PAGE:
ENERGY from organic waste can help support the UK's post-Covid Green recovery – that will be the key message from the Anaerobic Digestion and Bioresources Association's 2021 National Conference, being held online on February 16 and 17.

Lengthily entitled 'Green gas: ready to go, ready to scale, ready to deliver Net Zero', the conference will address how AD can reduce the carbon footprint of the hard-to-decarbonise sectors of transport, heat and agriculture, as well as look at the financial frameworks needed to make that happen.

"The 2020s are the decisive decade of decarbonisation and AD is ready to deliver today," said ADBA chief executive Charlotte Morton. "The UK generates millions of tonnes of organic wastes – sewage, manures, slurries and other agricultural wastes, food and food and drink processing wastes – most of which goes to landfill.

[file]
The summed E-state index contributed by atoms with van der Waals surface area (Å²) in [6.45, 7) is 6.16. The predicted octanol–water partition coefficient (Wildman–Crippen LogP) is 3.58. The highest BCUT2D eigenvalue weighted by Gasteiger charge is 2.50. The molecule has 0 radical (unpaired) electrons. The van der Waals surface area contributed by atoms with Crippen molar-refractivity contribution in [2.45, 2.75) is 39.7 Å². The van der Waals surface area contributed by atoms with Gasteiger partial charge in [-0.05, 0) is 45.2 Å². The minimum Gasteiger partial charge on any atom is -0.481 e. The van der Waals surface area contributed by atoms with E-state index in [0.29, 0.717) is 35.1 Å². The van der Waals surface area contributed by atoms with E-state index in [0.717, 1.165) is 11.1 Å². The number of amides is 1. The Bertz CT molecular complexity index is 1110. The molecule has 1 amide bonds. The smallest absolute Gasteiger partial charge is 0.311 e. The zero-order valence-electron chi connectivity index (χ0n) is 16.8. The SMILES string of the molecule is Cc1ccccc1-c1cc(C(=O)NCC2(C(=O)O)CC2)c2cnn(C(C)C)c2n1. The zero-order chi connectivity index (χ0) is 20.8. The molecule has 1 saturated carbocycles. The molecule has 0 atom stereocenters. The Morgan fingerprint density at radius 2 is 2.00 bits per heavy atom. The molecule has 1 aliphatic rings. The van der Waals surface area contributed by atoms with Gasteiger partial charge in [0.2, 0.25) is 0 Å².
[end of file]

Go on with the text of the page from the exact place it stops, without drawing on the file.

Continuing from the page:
"70% of all wastes worldwide are dumped in the open atmosphere, resulting in serious GHG and public health issues," she said. "AD can play a key role in processing these wastes safely, capturing the resultant methane, and recycling them into useful green products. The technology is mature, proven, ready to go, ready to scale, ready to deliver Net Zero."

As the UK prepares to host the COP26 meeting in Glasgow in November, putting measures in place to meet the UK’s fifth carbon budget for 2030 and its net zero target by 2050 has become more urgent than ever, said ABDA. With the Intergovernmental Panel on Climate Change predicting that 2030 would be the 'tipping point' for climate change, time was of the essence and ensuring that AD and biogas are integrated into national strategies to deliver on the Paris Agreement and beyond was a key priority for the industry.

The ADBA National Conference will explore how best to frame the sector's arguments to take to the policymakers at the Glasgow event.